Hmm, haven't seen either. Wasn't Black Swan critically acclaimed? I must be really out of the loop.
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Rain Man 07:26 PM 09-03-2016
Originally Posted by Baby Lee:
She had a substantial part in HBO's Show Me a Hero last year, and a lesser part in Black Swan with Kunis and Portman a couple years back.
I thought she completely stole the movie away from those two lesser women.

However, in a pinch Portman is a pretty passable substitute Ryder.
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Rain Man 07:29 PM 09-03-2016
Originally Posted by ThaVirus:
Mehhhhh. She played the role of distraught-single-mother-of-presumably-kidnapped-son so she wasn't smashing it in the looks department.
Looks like I need to write another letter to her agent. She should be sticking to roles that allow her natural beauty to dominate the film and attract new legions of adoring fans.
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Baby Lee 07:42 PM 09-03-2016
Originally Posted by ThaVirus:
Mehhhhh. She played the role of distraught-single-mother-of-presumably-kidnapped-son so she wasn't smashing it in the looks department.



Hmm, haven't seen either. Wasn't Black Swan critically acclaimed? I must be really out of the loop.
Both are quite critically acclaimed, for very divergent reasons.

Both eminently worth a watch, again for different reasons.
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Rain Man 07:45 PM 09-03-2016
Originally Posted by Baby Lee:
Both are quite critically acclaimed, for very divergent reasons.

Both eminently worth a watch, again for different reasons.

But in the end it all boils down to Winona Ryder.
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Buehler445 10:46 PM 09-03-2016
Originally Posted by Easy 6:
Scientists 3D print the face of a 2000 year old female Egyptian mummy

Verdict - she was freakin hawt, wanna show her my "King Tut"

http://www.cbsnews.com/news/egyptian...h-3d-printing/
Yeah. She'd get the D. But what did they drill into her skull above they eyes? That might be a turnoff.
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Buehler445 10:47 PM 09-03-2016
Originally Posted by ThaVirus:

Hmm, haven't seen either. Wasn't Black Swan critically acclaimed? I must be really out of the loop.
It's the one where Portman and Kunis dyke it out.
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'Hamas' Jenkins 10:55 PM 09-03-2016
Originally Posted by Rain Man:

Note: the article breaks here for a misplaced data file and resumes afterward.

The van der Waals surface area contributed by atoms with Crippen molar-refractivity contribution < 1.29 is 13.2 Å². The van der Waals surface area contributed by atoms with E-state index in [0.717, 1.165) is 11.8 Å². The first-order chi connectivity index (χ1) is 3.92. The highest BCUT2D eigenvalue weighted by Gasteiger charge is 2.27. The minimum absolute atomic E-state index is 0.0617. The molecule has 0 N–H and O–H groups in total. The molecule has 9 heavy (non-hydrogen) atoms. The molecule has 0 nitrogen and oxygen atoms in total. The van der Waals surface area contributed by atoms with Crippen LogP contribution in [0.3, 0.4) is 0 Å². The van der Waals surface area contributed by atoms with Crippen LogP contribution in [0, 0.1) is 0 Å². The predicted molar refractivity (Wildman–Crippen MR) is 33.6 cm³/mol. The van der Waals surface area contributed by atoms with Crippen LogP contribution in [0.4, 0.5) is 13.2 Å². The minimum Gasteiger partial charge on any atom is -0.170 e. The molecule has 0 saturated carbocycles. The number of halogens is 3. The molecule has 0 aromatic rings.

However, in a pinch Portman is a pretty passable substitute Ryder.
Is Wagyu ribeye a passable substitute in a pinch to week old White Castle as well?
[Reply]
Fish 11:02 PM 09-03-2016
The Self-Driving Dilemma: Should Your Car Kill You To Save Others?
​Scientists investigate a tricky moral dilemma that machines will have to grapple with when cars drive themselves.​



In a split-second, the car has to make a choice with moral—and mortal—consequences. Three pedestrians have just blindly stumbled into an oncoming crosswalk. With no time to slow down, your autonomous car will either hit the pedestrians or swerve off the road, probably crashing and endangering your life. Who should be saved?

A team of three psychologists and computer scientists, led by Jean-François Bonnefon at the University of Toulouse Capitole in France, just completed an extensive study on this ethical quandary. They ran half a dozen online surveys posing various forms of this question to U.S. residents, and found an ever-present dilemma in peoples' responses. "Most people want to live a world in which everybody owns driverless cars that minimize casualties," says Iyad Rahwan, a computer scientist with the team at MIT, "but they want their own car to protect them at all costs."

This isn't just a trivial riddle or a new take on the trolley problem thought exercise. Now that computers are driving large metal machines that can kill, they'll have to be programmed to make these kinds of decisions. "It's a rather contrived and abstract scenario, but we realize that those are the sorts of decisions that autonomous vehicles are going to have to be programmed to make," says Azime Chariff, a psychological researcher with the team at the University of Oregon.